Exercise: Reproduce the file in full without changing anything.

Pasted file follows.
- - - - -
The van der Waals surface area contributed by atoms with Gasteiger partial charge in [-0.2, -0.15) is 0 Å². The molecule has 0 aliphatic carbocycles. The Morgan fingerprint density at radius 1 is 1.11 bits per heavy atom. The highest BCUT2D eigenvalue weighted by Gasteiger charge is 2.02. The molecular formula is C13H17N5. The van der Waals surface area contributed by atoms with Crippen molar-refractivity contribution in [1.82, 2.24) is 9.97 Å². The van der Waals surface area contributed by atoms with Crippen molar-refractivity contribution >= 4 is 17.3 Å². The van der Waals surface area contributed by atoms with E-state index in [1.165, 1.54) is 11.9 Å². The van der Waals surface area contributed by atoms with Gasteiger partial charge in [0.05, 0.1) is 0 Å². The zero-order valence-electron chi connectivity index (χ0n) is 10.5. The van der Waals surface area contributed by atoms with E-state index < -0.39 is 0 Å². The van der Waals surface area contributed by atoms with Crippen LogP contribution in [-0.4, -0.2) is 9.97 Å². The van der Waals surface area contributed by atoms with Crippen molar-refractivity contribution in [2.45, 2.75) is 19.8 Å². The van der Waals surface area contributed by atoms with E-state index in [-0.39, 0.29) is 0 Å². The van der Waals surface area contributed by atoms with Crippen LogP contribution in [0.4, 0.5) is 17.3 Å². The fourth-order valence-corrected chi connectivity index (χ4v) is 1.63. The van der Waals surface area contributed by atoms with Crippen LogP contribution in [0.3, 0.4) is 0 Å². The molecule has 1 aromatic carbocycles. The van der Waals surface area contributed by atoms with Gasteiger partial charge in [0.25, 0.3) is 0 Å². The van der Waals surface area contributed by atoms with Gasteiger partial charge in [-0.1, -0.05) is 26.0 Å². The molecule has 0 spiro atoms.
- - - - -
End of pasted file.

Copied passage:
The van der Waals surface area contributed by atoms with Gasteiger partial charge in [-0.2, -0.15) is 0 Å². The molecule has 0 aliphatic carbocycles. The Morgan fingerprint density at radius 1 is 1.11 bits per heavy atom. The highest BCUT2D eigenvalue weighted by Gasteiger charge is 2.02. The molecular formula is C13H17N5. The van der Waals surface area contributed by atoms with Crippen molar-refractivity contribution in [1.82, 2.24) is 9.97 Å². The van der Waals surface area contributed by atoms with Crippen molar-refractivity contribution >= 4 is 17.3 Å². The van der Waals surface area contributed by atoms with E-state index in [1.165, 1.54) is 11.9 Å². The van der Waals surface area contributed by atoms with Gasteiger partial charge in [0.05, 0.1) is 0 Å². The zero-order valence-electron chi connectivity index (χ0n) is 10.5. The van der Waals surface area contributed by atoms with E-state index < -0.39 is 0 Å². The van der Waals surface area contributed by atoms with Crippen LogP contribution in [-0.4, -0.2) is 9.97 Å². The van der Waals surface area contributed by atoms with Crippen molar-refractivity contribution in [2.45, 2.75) is 19.8 Å². The van der Waals surface area contributed by atoms with E-state index in [-0.39, 0.29) is 0 Å². The van der Waals surface area contributed by atoms with Crippen LogP contribution in [0.4, 0.5) is 17.3 Å². The fourth-order valence-corrected chi connectivity index (χ4v) is 1.63. The van der Waals surface area contributed by atoms with Crippen LogP contribution in [0.3, 0.4) is 0 Å². The molecule has 1 aromatic carbocycles. The van der Waals surface area contributed by atoms with Gasteiger partial charge in [0.25, 0.3) is 0 Å². The van der Waals surface area contributed by atoms with Gasteiger partial charge in [-0.1, -0.05) is 26.0 Å². The molecule has 0 spiro atoms.